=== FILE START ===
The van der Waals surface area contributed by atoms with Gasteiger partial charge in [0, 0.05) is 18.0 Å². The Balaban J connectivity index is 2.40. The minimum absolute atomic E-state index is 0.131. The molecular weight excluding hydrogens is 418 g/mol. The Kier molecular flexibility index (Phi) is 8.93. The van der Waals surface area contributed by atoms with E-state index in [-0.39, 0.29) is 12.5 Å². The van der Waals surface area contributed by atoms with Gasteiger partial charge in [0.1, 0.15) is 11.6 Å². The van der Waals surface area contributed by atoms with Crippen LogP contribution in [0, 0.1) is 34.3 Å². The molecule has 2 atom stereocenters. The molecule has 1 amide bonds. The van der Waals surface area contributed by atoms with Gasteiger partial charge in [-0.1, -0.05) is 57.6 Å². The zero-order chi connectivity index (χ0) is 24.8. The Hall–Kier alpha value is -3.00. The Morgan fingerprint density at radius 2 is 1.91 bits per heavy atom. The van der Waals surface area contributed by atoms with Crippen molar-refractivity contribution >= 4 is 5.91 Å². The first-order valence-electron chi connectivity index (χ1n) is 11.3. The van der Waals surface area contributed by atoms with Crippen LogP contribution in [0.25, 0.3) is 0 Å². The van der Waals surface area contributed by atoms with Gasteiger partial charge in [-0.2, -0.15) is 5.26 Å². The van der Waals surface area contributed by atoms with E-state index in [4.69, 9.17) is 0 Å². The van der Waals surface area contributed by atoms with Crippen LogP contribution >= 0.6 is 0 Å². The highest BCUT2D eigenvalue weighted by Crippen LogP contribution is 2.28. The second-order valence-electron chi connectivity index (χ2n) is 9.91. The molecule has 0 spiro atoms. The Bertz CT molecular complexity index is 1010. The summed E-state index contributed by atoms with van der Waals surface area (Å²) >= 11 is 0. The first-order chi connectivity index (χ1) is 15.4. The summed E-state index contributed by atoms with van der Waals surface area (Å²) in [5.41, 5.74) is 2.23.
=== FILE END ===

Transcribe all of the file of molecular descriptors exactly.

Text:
The van der Waals surface area contributed by atoms with Gasteiger partial charge in [0, 0.05) is 18.0 Å². The Balaban J connectivity index is 2.40. The minimum absolute atomic E-state index is 0.131. The molecular weight excluding hydrogens is 418 g/mol. The Kier molecular flexibility index (Phi) is 8.93. The van der Waals surface area contributed by atoms with E-state index in [-0.39, 0.29) is 12.5 Å². The van der Waals surface area contributed by atoms with Gasteiger partial charge in [0.1, 0.15) is 11.6 Å². The van der Waals surface area contributed by atoms with Crippen LogP contribution in [0, 0.1) is 34.3 Å². The molecule has 2 atom stereocenters. The molecule has 1 amide bonds. The van der Waals surface area contributed by atoms with Gasteiger partial charge in [-0.1, -0.05) is 57.6 Å². The zero-order chi connectivity index (χ0) is 24.8. The Hall–Kier alpha value is -3.00. The Morgan fingerprint density at radius 2 is 1.91 bits per heavy atom. The van der Waals surface area contributed by atoms with Crippen molar-refractivity contribution >= 4 is 5.91 Å². The first-order valence-electron chi connectivity index (χ1n) is 11.3. The van der Waals surface area contributed by atoms with Crippen LogP contribution in [0.25, 0.3) is 0 Å². The van der Waals surface area contributed by atoms with Gasteiger partial charge in [-0.2, -0.15) is 5.26 Å². The van der Waals surface area contributed by atoms with E-state index in [4.69, 9.17) is 0 Å². The van der Waals surface area contributed by atoms with Crippen LogP contribution >= 0.6 is 0 Å². The highest BCUT2D eigenvalue weighted by Crippen LogP contribution is 2.28. The second-order valence-electron chi connectivity index (χ2n) is 9.91. The molecule has 0 spiro atoms. The Bertz CT molecular complexity index is 1010. The summed E-state index contributed by atoms with van der Waals surface area (Å²) >= 11 is 0. The first-order chi connectivity index (χ1) is 15.4. The summed E-state index contributed by atoms with van der Waals surface area (Å²) in [5.41, 5.74) is 2.23.